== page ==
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Logo of Phnom Penh Post newspaper Phnom Penh Post - Duch may be first in docket, says lawyer

Duch may be first in docket, says lawyer

The defense lawyer for Kaing Khek Iev, known as Duch, expects his client to be

the first ex-member of the Khmer Rouge to come before the Extraordinary Chambers

of the Courts of Cambodia (ECCC).

With an optimistic ECCC again

progressing towards prosecution, legal experts, genocide scholars and sources

close to surviving ex-Khmer Rouge leaders are sounding off about legal

strategies that may be taking shape for other potential defendants.

"Of

course, Duch will be the first person to stand for trial, because he was already

arrested," said Ka Savuth, defense attorney for Duch since his arrest in May

1999. "I am just waiting for the trial. I will seek to release Duch on bail as

soon as he is transferred from the Military Court to the ECCC."

The ECCC

has made no indictments, and spokesman Peter Foster declined to comment on

Savuth's speculation. But with ECCC Co-Investigation Judge Marcel LaMonde

predicting that the first case will go before the Trial Chamber by the end of

the year, others agree that the first defendant could be Duch.

"As head

of Toul Sleng, Duch can probably be tied more readily to specific acts than can

the others," said John Quigley, author of the The Genocide Convention: An

International Law Analysis and an expert witness at the 1979 People's

Revolutionary Tribunal held in Phnom Penh by the Vietnamese-installed

government.

One source close to the proceedings said Duch is the clear

first choice because his case is the "least political."

"We cannot

comment on who will be the first to stand trial, but if the court indicts Duch,

there must be many other people to stand trial because there were many prisons

the same as S-21," said Sok Sam Eoun, executive director of the Cambodian

Defender's Project. "In my point of view, I think that members of the politburo

of the KR must be investigated, such as Khieu Samphan, Noun Chea, Ieng Sary."

These three are widely regarded as the "most likely" ex-Khmer Rouge to

be tried on charges that may include genocide and crimes against humanity.

"Brother No 2" Nuon Chea, told a Japanese news agency earlier this month

that he will unveil "yet untold secrets" if he is summoned. He has denied

knowledge of the widespread atrocities recorded under the Khmer Rouge regime in

which he served as deputy secretary of the Central Committee. He has said that

he will forego defense counsel and represent himself. Chea is 80, in poor health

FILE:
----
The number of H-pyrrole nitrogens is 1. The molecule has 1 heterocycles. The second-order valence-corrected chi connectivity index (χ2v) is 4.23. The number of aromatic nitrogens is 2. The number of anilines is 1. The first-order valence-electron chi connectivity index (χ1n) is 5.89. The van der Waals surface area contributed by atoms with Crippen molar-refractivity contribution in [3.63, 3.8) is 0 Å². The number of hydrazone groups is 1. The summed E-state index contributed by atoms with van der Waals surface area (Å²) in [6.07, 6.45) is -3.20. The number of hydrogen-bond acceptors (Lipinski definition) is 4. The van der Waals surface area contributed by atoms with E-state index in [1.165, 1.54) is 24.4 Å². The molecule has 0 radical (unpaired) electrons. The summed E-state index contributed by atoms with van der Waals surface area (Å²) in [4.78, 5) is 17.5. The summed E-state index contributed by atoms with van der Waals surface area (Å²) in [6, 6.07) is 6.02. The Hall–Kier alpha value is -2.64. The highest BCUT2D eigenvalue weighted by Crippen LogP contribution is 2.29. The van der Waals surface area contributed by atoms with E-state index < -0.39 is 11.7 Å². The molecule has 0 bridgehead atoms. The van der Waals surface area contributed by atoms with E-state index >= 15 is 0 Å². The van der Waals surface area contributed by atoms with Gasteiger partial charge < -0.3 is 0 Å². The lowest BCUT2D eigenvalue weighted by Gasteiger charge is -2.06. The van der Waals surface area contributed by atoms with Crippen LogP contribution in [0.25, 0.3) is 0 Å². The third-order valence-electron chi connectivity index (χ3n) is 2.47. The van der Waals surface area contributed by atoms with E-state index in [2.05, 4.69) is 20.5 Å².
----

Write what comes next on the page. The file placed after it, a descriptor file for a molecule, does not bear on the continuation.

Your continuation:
and lives near Pailin.

"Nuon Chea may feel that what he has to say can be

best said by him, rather than a lawyer. He will likely try to put what occurred

under the Khmer Rouge in historical context, starting with French colonialism,"

wrote law professor John Quigley, author of the The Genocide Convention: An

International Law Analysis, by e-mail on May 16.

Ieng Sary, Brother No 3,

was issued a Royal Pardon on 1996.

"The pardon is still in place,"

Foster said. "The scope of the pardon in regard to the ECCC has yet to be

determined. It may or may not have legal force and what it covers may not

include things for which he might still be charged."

According to

Cambodian journalist Puy Kea, Sary, 78, is keeping a "low-profile" until the

ECCC determines the scope of his pardon in its May 31 plenary session.

"Sary was a member of the standing committee. He was - at least until

1980, if not later - a key member of the regime, a man whose influence on policy

and its implementation was infintely greater than a simple cog like Duch," wrote

Philip Short, author of "Pol Pot: Anatomy of a Nightmare" in an e-mail on May

16. "To argue that he had no reponsibility for the regime's policies (the

policies that caused the deaths of 1.7 million Cambodians) requires a suspension

of disbelief that would undermine the very basis of the trial."

Rumors of

Sary's possible flight to Cuba from his home in Phnom Penh are patently untrue,

Kea said on May 15.

In August 2006, Khieu Samphan, 75, told the Post that

if summoned by the ECCC, he would be represented by Jacques Verges- a longtime

friend who is perhaps the most controversial defense attorney in the history of

international justice. Verges spent five days with Samphan in 2006 and toured

the ECCC. In past Verges, 82, has represented ex-Nazi war criminal Klaus Barbie

and the Venezuelan terrorist Ilich Ramirez Sanchez, also known as "Carlos the

Jackal."

Experts agree that the participation of Verges will be

characterized by his signature "attack the prosecution" defense tactics.

Although the ECCC does not provide for nations to be implicated in the trial,

Short believes Verges, known as the Devil's Advocate, won't be able to resist.

"He will try to implicate above all the US-and maybe Vietnam, China and

France in that order. Maybe also [retired King] Sihanouk," said Short. "Verges'

main target will be the US. This is a chance to put the US on trail and denounce

the transparent unfairness of trying a few key people and letting all the lower

guys go free. I'm sure he won't miss a trick."

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